Christianity put its seal upon monogamy, first because monogamy was the only recognized form of marriage in the societies in which it arose, and second, because it was the only form of marriage tolerable to a philosophy which regarded every gratification of sensual impulse with suspicion, and incontinence as the gravest sin. Chrysostom pronounced woman to be 'a necessary evil, a natural temptation, a desirable calamity, a domestic peril, a deadly fascination, and a painted ill.' Augustine's base opinion of her has already been noted. Ecclesiastic literature from the third century onward is filled with the enormities of the sex, and men who seriously held this estimate could only look upon the 'phenomena of love' as Satanic machinations.

Paul had avowed that 'it is better to marry than to burn,' but Tertullian, commenting on the words of the apostle, noted that what is better is not necessarily good; it is better to lose one eye than two, but neither is good; so also, though it is better to marry than to burn, it is far better neither to marry nor to burn. It was on this principle that the early church approved chaste unions between virgins and young men, and that there developed in the Middle Ages the chivalric system of romantic love. For a medieval knight the chief object of life was love, but the passion was ostensibly hopeless and free of any physical gratification; it was expected that the knight should be abstinent and chaste, he should love only the virtues, talents and graces of his lady, happy in 'a chaste union of two hearts by virtue wrought.' He who did not understand how to win a lady was but half a man -- such was the ideal, exceeding as an ethical value even the ascetic misery of the self-tortured monks. But most historians agree that chivalry was a reign of almost universal license, and that the difference between a lover and a seducer was difficult to demonstrate.

With the resurgence of romanticism in the Renaissance, and in the wake of socio-political revolutions that in some measure relieved 'purity,' 'chivalric honor,' 'noble birth,' 'righteousness,' 'asceticism,' 'self-sacrifice,' and other once estimable values from their high estate, natural impulse began to reassert itself; passionate love budded and flowered, and poets and philosophers found in it, with Dante, the vis a tergo of the universe. In the nineteenth century the common view held that it was by virtue of love that man transcended his animal estate. In the last decade a romantically inclined rhapsode could claim that 'Love is not a late arrival, an after-thought, with Creation. It is not a pious word of religion. Its roots began to grow with the first cell of life that budded on this earth.' It is 'the supreme factor in the evolution of the world.'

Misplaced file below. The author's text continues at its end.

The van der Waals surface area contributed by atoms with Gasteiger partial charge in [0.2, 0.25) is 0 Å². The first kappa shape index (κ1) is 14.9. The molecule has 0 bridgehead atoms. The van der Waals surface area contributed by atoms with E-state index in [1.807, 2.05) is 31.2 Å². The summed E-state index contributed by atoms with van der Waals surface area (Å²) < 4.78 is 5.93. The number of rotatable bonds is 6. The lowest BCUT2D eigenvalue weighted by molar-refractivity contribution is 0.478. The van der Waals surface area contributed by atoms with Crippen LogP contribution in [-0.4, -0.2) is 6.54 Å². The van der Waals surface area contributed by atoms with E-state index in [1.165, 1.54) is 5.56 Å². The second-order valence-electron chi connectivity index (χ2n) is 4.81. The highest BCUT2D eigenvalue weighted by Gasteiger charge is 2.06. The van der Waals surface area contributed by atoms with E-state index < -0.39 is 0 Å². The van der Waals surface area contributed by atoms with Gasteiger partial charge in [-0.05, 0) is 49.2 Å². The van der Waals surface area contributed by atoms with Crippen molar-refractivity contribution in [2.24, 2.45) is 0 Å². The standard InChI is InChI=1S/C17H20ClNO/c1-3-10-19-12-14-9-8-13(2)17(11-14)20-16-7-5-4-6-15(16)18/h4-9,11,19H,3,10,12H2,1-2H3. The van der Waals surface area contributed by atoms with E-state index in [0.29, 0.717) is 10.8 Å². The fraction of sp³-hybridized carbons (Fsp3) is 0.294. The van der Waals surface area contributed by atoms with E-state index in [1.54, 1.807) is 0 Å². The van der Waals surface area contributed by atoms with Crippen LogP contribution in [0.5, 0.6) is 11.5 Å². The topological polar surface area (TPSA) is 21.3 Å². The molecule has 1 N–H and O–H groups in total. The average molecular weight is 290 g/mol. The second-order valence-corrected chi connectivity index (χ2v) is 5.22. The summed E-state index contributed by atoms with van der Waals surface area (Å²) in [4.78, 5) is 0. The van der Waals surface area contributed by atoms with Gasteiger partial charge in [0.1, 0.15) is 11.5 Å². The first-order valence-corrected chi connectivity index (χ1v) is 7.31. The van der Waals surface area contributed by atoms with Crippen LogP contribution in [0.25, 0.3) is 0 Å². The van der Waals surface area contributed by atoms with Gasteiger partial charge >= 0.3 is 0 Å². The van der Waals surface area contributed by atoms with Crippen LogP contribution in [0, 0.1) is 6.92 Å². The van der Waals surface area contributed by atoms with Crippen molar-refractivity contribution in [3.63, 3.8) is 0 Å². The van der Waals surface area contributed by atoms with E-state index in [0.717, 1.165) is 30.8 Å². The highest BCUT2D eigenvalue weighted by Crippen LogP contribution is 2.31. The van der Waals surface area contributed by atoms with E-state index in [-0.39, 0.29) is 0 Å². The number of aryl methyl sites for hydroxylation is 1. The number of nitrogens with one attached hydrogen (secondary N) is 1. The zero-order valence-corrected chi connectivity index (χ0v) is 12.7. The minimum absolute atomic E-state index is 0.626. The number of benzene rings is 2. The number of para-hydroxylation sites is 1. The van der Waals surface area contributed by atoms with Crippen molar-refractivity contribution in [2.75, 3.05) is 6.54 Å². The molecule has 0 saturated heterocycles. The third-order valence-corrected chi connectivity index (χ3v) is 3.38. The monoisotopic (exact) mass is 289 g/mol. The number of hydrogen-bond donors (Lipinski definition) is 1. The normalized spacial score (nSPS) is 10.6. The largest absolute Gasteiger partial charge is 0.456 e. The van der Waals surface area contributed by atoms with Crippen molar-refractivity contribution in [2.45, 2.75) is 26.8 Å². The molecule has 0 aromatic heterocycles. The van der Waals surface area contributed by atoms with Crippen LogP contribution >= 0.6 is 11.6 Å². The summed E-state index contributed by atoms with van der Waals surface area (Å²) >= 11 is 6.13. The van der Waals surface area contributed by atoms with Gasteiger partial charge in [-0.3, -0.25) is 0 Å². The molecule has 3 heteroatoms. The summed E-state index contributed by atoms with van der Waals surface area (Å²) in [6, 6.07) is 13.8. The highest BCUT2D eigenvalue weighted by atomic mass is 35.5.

'Round the physical feeling forming the nucleus of the whole, are gathered the feelings produced by personal beauty, that constituting simple attachment, those of reverence, of love of approbation, of self-esteem, of property, of love of freedom, of sympathy. These, all greatly exalted, and severally tending to reflect their excitements on one another unite to form the mental state we call love.' This Spencerian definition, with its 'excitements' and 'mental state' for transcendentalism to stumble over, was not wholly necessary to the skeptic who abruptly challenged the Johannine definition: 'That God is love is a very lofty, poetical and gratifying conception, but it is open to one fatal objection -- it is not true.' Havelock Ellis's Studies in the Psychology of Sex (1901) (the second edition of which was printed in Philadelphia because the first edition had been legally condemned in London) came as a gruesome and shocking revelation to those who, under ancient Christian prejudices and the more recent Puritanical horrification, had learned to look upon sex as an embarrassing and rather base necessity for the reproduction of the species. The Platonic scission which had divided Aphrodite into two parts and had relegated sex as subordinate to, if not wholly independent of, the true passion, was now healed; Aphrodite was one entity -- sex -- and romantic love was but one of her conditional mental states. The universe was as indifferent to the turbulent emotion as to the union of its meanest pair of creatures, and men who had been accustomed to a sense of guilt if they failed to kneel in prayer before getting into bed were now confused in their efforts not to behave like sanctimonious bores after they got there. Even as love ceased to be a sin, it ceased also to be a supreme experience and end.

Revelation, Inspiration, Faith, Truth, Law, Morality, Love -- these metaphysical certitudes had all proved to be creatures of earth and subject to earthly corruption. But perhaps if there were no immediately apprehended certitudes it was not because they were nonexistent, but rather because they remained to be discovered. It was implicit in evolution that man could not start his career fully comprehending those ultimate truths and values of existence which he sought so persistently, almost instinctively; but moving from barbarism through his present state of half-barbaric crudity he might be progressing toward his goal by trial and error, by repeated partial approximations. Progress and evolution, said Spencer, are synonymous.